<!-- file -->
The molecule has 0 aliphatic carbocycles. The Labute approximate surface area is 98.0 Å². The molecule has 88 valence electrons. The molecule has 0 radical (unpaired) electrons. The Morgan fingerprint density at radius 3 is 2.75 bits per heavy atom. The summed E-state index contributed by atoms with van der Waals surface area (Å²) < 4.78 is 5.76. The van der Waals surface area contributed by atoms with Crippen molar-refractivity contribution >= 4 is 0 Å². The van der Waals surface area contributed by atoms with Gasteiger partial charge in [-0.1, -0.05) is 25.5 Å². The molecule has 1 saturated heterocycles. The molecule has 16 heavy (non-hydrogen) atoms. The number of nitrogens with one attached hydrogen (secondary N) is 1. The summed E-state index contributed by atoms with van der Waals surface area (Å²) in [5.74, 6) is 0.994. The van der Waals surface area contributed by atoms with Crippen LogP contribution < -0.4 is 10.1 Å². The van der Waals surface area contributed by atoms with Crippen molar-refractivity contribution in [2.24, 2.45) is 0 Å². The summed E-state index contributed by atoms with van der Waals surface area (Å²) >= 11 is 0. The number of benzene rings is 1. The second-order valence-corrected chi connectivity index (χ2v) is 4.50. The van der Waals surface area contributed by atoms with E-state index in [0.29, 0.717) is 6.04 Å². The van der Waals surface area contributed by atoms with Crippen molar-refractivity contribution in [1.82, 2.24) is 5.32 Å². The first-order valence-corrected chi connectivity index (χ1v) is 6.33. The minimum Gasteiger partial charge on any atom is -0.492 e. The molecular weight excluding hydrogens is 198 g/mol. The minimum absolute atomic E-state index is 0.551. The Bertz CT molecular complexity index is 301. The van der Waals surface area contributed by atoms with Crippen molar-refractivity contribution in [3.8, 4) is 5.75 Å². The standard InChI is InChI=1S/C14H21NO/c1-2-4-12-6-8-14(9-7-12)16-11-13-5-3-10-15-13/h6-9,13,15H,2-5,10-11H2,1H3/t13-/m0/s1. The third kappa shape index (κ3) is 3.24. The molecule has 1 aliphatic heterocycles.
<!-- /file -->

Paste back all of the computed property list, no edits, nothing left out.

The molecule has 0 aliphatic carbocycles. The Labute approximate surface area is 98.0 Å². The molecule has 88 valence electrons. The molecule has 0 radical (unpaired) electrons. The Morgan fingerprint density at radius 3 is 2.75 bits per heavy atom. The summed E-state index contributed by atoms with van der Waals surface area (Å²) < 4.78 is 5.76. The van der Waals surface area contributed by atoms with Crippen molar-refractivity contribution >= 4 is 0 Å². The van der Waals surface area contributed by atoms with Gasteiger partial charge in [-0.1, -0.05) is 25.5 Å². The molecule has 1 saturated heterocycles. The molecule has 16 heavy (non-hydrogen) atoms. The number of nitrogens with one attached hydrogen (secondary N) is 1. The summed E-state index contributed by atoms with van der Waals surface area (Å²) in [5.74, 6) is 0.994. The van der Waals surface area contributed by atoms with Crippen LogP contribution < -0.4 is 10.1 Å². The van der Waals surface area contributed by atoms with Crippen molar-refractivity contribution in [2.24, 2.45) is 0 Å². The summed E-state index contributed by atoms with van der Waals surface area (Å²) >= 11 is 0. The number of benzene rings is 1. The second-order valence-corrected chi connectivity index (χ2v) is 4.50. The van der Waals surface area contributed by atoms with E-state index in [0.29, 0.717) is 6.04 Å². The van der Waals surface area contributed by atoms with Crippen molar-refractivity contribution in [1.82, 2.24) is 5.32 Å². The first-order valence-corrected chi connectivity index (χ1v) is 6.33. The minimum Gasteiger partial charge on any atom is -0.492 e. The molecular weight excluding hydrogens is 198 g/mol. The minimum absolute atomic E-state index is 0.551. The Bertz CT molecular complexity index is 301. The van der Waals surface area contributed by atoms with Crippen molar-refractivity contribution in [3.8, 4) is 5.75 Å². The standard InChI is InChI=1S/C14H21NO/c1-2-4-12-6-8-14(9-7-12)16-11-13-5-3-10-15-13/h6-9,13,15H,2-5,10-11H2,1H3/t13-/m0/s1. The third kappa shape index (κ3) is 3.24. The molecule has 1 aliphatic heterocycles.